Reflecting on where the EU came from
* Looking ahead at the start of the 21st century, Professor Garton Ash made reference to his vision of the “Renaissance of Asia”, with the United States and the European Union taking their places alongside Asia as the three global powerhouses.
Professor Garton Ash opened his address by reflecting on where the European Union came from and how it enabled countries to move to a better pace after the Second World War. Europe’s citizens are however, according to Professor Garton Ash very quickly forgetting their shared history and taking the achievements of the European Union for granted. Europe must therefore once again become a means and not just an end, in order to meet the many challenges that exist and which individual countries cannot hope to address in isolation. Making reference to the international financial crisis, Professor Garton Ash stressed that we are still on “big and story seas” and that there are still “some monsters in the deep” that the European community must address.
Looking ahead at the start of the 21st century, Professor Garton Ash made reference to his vision of the “Renaissance of Asia”, with the United States and the European Union taking their places alongside Asia as the three global powerhouses. The United States and the West in general however, will no longer be able to set the agenda for global politics at the expense of Asian powers. In order to take its place among these giants, the EU must identify a shared, common interest that will allow it to act in concert on the international stage.
This led Professor Garton Ash to the issue of the Lisbon Treaty, which he noted had caused the European Union to waste a lot of time over the last decade on the resolution of institutional issues at the expense of addressing the important tasks that face the EU. He believes that we now need to get on with the various priorities at hand and one of the key appointments under the Lisbon Treaty would be that of the High Representative of the Union for Foreign Affairs and Security Policy in identifying a strategic coalition of member states to develop a European foreign policy.
Professor Garton Ash also made reference to the “British problem”, noting the failure of Tony Blair to address Britain’s “historic ambivalence about the European project” when in power. Looking ahead to the next general election in the United Kingdom, as a result of which he predicted that the Conservative Party would take power, he expressed his concern at the news that the Conservative Party are to join the new European Conservatives and Reformists group in the European Parliament, some of the members of which are regarded as being on the far right of the political spectrum.
Finally, Professor Garton Ash made reference to Germany’s position within the European Union. He identified Germany as having been the motor of European integration since the establishment of the European Union, working for the interests of Europe. He compared this to the Germany he witnesses today, which like other large European countries is now pursuing its own national interest.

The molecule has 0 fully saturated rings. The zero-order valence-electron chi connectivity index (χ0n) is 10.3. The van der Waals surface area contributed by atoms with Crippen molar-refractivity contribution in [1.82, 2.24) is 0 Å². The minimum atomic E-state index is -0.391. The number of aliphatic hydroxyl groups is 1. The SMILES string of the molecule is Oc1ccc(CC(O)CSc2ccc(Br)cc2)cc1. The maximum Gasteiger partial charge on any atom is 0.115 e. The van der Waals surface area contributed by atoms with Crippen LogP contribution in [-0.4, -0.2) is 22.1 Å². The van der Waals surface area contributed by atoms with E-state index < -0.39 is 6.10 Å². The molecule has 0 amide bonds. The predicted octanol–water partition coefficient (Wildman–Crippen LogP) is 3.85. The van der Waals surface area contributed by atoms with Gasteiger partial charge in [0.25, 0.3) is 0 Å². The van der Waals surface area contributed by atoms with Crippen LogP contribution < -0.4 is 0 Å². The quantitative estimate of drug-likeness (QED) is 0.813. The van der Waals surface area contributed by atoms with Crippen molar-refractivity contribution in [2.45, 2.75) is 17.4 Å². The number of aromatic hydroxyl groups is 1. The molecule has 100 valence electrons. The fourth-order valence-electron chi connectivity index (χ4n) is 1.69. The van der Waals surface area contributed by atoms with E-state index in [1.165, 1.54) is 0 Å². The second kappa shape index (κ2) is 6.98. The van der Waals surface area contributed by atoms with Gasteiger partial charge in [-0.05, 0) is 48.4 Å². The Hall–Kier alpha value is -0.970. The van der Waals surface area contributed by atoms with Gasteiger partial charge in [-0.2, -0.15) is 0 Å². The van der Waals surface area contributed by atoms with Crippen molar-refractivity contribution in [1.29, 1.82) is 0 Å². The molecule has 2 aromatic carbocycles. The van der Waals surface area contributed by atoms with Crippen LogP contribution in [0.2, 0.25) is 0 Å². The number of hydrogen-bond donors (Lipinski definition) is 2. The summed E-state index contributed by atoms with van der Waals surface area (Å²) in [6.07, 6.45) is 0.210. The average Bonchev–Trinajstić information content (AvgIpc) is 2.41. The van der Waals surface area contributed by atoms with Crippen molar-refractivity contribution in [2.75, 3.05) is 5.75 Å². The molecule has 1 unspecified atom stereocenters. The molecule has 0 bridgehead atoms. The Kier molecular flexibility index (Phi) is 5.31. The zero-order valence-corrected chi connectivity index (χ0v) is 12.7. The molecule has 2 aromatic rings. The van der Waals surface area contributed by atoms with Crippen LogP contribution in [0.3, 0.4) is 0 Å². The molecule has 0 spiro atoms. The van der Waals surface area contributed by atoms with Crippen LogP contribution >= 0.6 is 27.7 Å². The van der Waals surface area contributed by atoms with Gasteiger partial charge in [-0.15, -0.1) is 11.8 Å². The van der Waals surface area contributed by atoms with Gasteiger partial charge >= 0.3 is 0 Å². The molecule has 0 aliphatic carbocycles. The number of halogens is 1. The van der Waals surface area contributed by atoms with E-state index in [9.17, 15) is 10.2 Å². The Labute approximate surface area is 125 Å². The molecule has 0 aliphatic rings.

About the Speaker:
Professor Timothy Garton Ash, Professor of European Studies at the University of Oxford and world-renowned author and commentator visited the IIEA to give the first in a series of Lisbon Lectures entitled “The Europe We Need.”
In addition to his position as Professor of European Studies in the University of Oxford, Professor Garton Ash is also Isaiah Berlin Professorial Fellow at St Antony’s College, Oxford, and a Senior Fellow at the Hoover Institution, Stanford University. In 1986-87 he was a Fellow at the Woodrow Wilson International Center for Scholars in Washington DC.
His essays appear regularly in the New York Review of Books and he writes a weekly column in the Guardian, which is syndicated in Europe, Asia and the Americas. He was Foreign Editor of the Spectator, editorial writer on Central European affairs for the London Times, and a columnist on foreign affairs in The Independent. He is the author of eight books, which have charted the transformation of Europe over the last quarter-century. His latest book is Free World. In 2005, he featured in a list of 100 top global public intellectuals chosen by the journals Prospect and Foreign Policy, and was also listed in Time magazine’s world’s 100 most influential people. In 2006, he was awarded the George Orwell Prize for political writing.
Professor Garton Ash outlined his vision of the stronger role that Europe needs to play in the world. As 2009 is the 20th anniversary of the fall of the Berlin Wall, Professor Garton Ash explored the evolving dynamic between key European actors such as France, the United Kingdom and Germany, in the context of the new U.S. administration and the emergence of China as a major power.
To view Professor Garton Ash’s speech at the IIEA, click on the youtube link on this page.
The publication is not an editorial. It reflects solely the point of view and argumentation of the author. The publication is presented in the presentation. Start in the previous issue. The original is available at: iiea.